When upper beam contacts lower beam at some interior point (between ends up upper beam), behavior changes to indeterminate.........meaning that equations of geometric compatibility must then be used to obtain solution for reaction forces at each point of contact. Interior support (provided by lower beam) for upper beam, between ends of upper beam, is then a spring-type support.........not a rigid (non-yielding) support.......since lower beam continues to deflect at that location.

As discussed in previous posts...........spreadsheet routine is very useful for such indeterminate conditions to illustrate behavior for range of beam stiffness and support configurations.

John F Mann, PE
www.structural101.com

RE: Beam on top of beam, not connected, and of different length.

Quote:

For upper beam to be in contact with lower beam only at midspan (of itself) ......but not at each end....is not possible since the following inconsistent conditions would have to exist at the same time;
1) Point load transferred directly through upper beam into lower beam.......such that there are no upward loads anywhere else against upper beam .....so that upper beam could only be straight, without any curvature.
(2) Lower beam would deflect due to point load and would therefore have curvature.........so that ends of straight upper beam would have to be in contact with lower beam.

I agree with this point. To have any curvature there must be some shear transfer at points other than mid-span, so my suggestion of the point loaded beam contacting only at mid-span clearly does not work. There must be sufficient shear transfer at the ends of the short beam so that its curvature at mid-span is greater than that of the long beam. It will then have three points of contact, two ends and mid-span.

I will respond to the other points later; I have to go now.

Doug Jenkins
Interactive Design Services
http://newtonexcelbach.wordpress.com/

RE: Beam on top of beam, not connected, and of different length.

jfmann - Responding to your other points:

Infinitely stiff lower beam and/or zero stiffness upper beam: Yes, in this case the two beams will remain in contact for any loading, and the upper beam will have no effect on the load distribution in the lower beam (assuming it is weightless). So my comments only apply to all real beams.

Curvature depends on stiffness as well as loading: Yes, but it remains true that for the two beams to be in contact over any finite length they must have the same slope and curvature over that length, so the ratio of bending moment to flexural stiffness must remain constant over that length.

..it is clear that there are many combinations for two beams to have different slopes: yes, in general the slope of the end of the upper beam will be different to the slope of the lower beam at that point. That is why they can't remain in contact. In fact they must have different slopes, because the curvature of the upper beam is zero, but the lower beam has a positive curvature, so if they had the same slope at the end point the upper beam would have to pass through the lower beam because it's downward slope was constant, whereas the lower beam was curving upwards.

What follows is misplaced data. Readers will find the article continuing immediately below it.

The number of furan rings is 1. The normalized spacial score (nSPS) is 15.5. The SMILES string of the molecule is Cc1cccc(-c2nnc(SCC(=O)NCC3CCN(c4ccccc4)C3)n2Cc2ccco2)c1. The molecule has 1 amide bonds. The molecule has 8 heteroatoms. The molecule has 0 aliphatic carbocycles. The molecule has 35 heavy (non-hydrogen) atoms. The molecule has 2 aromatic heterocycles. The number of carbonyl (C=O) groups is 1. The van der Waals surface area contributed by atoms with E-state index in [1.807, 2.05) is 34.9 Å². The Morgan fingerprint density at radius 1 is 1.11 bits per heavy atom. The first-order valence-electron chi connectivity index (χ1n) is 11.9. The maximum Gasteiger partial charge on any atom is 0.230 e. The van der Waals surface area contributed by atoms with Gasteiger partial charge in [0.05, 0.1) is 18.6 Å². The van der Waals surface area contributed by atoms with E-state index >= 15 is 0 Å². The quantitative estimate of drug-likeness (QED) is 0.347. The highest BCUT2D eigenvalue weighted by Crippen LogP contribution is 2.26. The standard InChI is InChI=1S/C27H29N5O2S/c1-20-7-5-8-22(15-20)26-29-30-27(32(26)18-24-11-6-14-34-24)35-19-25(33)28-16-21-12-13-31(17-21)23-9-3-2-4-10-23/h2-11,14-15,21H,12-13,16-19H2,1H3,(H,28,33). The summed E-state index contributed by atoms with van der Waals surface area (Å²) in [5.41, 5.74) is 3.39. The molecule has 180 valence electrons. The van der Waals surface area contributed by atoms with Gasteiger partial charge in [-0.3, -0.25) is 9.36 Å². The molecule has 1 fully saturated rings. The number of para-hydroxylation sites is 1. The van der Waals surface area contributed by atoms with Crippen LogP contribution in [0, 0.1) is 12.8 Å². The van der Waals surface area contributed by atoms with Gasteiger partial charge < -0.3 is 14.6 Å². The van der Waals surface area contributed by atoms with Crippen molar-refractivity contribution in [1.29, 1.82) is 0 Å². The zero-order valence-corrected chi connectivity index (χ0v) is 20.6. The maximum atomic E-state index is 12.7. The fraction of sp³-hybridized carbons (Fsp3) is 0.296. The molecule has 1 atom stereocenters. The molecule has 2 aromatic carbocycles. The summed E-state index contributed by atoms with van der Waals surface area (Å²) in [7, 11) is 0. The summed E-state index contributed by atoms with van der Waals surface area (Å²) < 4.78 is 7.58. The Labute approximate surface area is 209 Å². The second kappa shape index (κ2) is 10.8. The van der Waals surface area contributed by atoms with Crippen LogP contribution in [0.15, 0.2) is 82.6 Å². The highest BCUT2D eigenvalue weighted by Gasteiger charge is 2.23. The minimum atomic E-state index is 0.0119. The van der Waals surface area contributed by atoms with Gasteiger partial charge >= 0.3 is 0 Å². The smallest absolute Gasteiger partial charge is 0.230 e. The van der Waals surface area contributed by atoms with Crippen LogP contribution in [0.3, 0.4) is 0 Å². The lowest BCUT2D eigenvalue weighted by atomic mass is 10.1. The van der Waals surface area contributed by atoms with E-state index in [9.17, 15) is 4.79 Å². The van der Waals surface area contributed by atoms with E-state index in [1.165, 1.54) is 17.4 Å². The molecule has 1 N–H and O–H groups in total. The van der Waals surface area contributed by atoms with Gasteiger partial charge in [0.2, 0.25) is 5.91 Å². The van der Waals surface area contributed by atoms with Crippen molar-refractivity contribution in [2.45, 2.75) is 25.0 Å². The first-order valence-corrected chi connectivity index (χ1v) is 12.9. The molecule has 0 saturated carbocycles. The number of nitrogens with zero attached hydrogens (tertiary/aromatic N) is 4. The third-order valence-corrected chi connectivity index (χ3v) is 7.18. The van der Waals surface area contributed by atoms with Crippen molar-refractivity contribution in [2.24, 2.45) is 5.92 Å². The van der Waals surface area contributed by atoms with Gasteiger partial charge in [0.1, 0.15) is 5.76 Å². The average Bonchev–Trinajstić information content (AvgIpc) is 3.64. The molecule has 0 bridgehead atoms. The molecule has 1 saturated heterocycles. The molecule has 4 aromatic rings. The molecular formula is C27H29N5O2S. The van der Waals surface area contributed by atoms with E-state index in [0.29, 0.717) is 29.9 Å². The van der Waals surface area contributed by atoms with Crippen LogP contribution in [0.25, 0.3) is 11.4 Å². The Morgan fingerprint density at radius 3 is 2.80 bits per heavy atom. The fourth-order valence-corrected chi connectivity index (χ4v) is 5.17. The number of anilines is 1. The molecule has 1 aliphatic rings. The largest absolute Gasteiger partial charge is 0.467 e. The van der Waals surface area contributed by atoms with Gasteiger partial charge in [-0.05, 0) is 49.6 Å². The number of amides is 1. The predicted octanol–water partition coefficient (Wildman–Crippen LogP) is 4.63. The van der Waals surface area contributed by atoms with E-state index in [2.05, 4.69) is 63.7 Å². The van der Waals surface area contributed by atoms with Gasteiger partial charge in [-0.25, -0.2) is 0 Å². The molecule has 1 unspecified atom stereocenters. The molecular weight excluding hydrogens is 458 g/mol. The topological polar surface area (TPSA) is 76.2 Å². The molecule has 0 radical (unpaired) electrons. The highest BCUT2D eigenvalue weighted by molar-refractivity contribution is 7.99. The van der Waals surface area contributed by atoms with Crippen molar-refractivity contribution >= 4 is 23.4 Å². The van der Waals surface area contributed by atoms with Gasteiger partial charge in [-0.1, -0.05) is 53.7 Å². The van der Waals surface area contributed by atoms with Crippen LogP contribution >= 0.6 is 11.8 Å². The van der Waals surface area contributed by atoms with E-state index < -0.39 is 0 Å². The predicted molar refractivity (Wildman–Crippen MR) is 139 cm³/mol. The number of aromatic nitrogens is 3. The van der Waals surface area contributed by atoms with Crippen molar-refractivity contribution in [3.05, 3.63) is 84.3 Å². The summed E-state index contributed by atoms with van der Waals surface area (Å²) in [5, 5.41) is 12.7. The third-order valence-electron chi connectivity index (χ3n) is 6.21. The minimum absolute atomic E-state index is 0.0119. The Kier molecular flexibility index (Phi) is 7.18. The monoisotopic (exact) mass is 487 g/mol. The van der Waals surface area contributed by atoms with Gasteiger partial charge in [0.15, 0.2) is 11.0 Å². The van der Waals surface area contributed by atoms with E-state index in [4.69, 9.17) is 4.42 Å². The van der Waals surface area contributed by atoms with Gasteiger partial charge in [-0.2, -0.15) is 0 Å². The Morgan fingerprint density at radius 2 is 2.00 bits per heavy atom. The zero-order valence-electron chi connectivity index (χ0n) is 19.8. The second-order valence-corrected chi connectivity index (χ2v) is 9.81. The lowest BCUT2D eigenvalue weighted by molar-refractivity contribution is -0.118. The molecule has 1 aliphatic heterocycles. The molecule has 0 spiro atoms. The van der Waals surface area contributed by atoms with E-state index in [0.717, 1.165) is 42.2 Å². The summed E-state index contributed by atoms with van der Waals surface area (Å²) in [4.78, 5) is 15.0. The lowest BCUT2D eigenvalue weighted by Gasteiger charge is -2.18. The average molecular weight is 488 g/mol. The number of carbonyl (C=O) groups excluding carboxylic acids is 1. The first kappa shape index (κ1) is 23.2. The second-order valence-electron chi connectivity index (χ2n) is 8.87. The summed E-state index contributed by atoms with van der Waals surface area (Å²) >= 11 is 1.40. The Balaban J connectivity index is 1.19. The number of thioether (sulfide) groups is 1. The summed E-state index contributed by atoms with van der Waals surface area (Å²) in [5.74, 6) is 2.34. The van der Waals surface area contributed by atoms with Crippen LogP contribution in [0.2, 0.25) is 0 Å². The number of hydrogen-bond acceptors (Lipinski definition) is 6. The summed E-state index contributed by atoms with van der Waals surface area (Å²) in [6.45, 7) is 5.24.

Bottom line.......in general, beams do not have same curvature: That is the point. To remain in contact they must have the same curvature over the contact length, but due to the nature of the load transfer it is not possible for the curvatures to remain the same.


Regarding the behaviour of a beam with uniform load, I am now confident that this is the same as for a point loaded top beam; indeed the lower beam has no information about what the loading on the top beam is.

Starting with a comparatively rigid top beam, all the load will be applied as point loads at the top beam ends. If the stiffness of the top beam is now progressively reduced until the beams contact at mid-span, there will now be a load transfer a mid-span, as a point-load, and this behaviour will be the same no matter whether the load applied to the top beam is a uniform or a point load. The load at which contact occurs will be different, but the behaviour after contact will be similar, i.e. the contact point will remain a point.




Doug Jenkins
Interactive Design Services
http://newtonexcelbach.wordpress.com/

RE: Beam on top of beam, not connected, and of different length.

Correction to the last point:

For a point load at mid-span there are always 3 point contacts, no matter how flexible the upper beam is (greater than zero), but for a UDL as the upper beam stiffness is reduced the contact will spread out from the centre, and the contact pressure will adjust so that the curvature of the two beams is equal over the contact length. At some point the contact pressure will reduce to zero, and the beams will separate until recontacting at the end of the shorter beam.

Doug Jenkins
Interactive Design Services
http://newtonexcelbach.wordpress.com/

RE: Beam on top of beam, not connected, and of different length.

Beams can be in contact without having the same curvature. Clearly this is seen at end of the upper beam.......as documented in my most recent previous post. However, this can only occur when slope of upper beam is less than (or equal to) slope of lower beam (allowing for point-contact)......which does result in new "twist", as discussed below.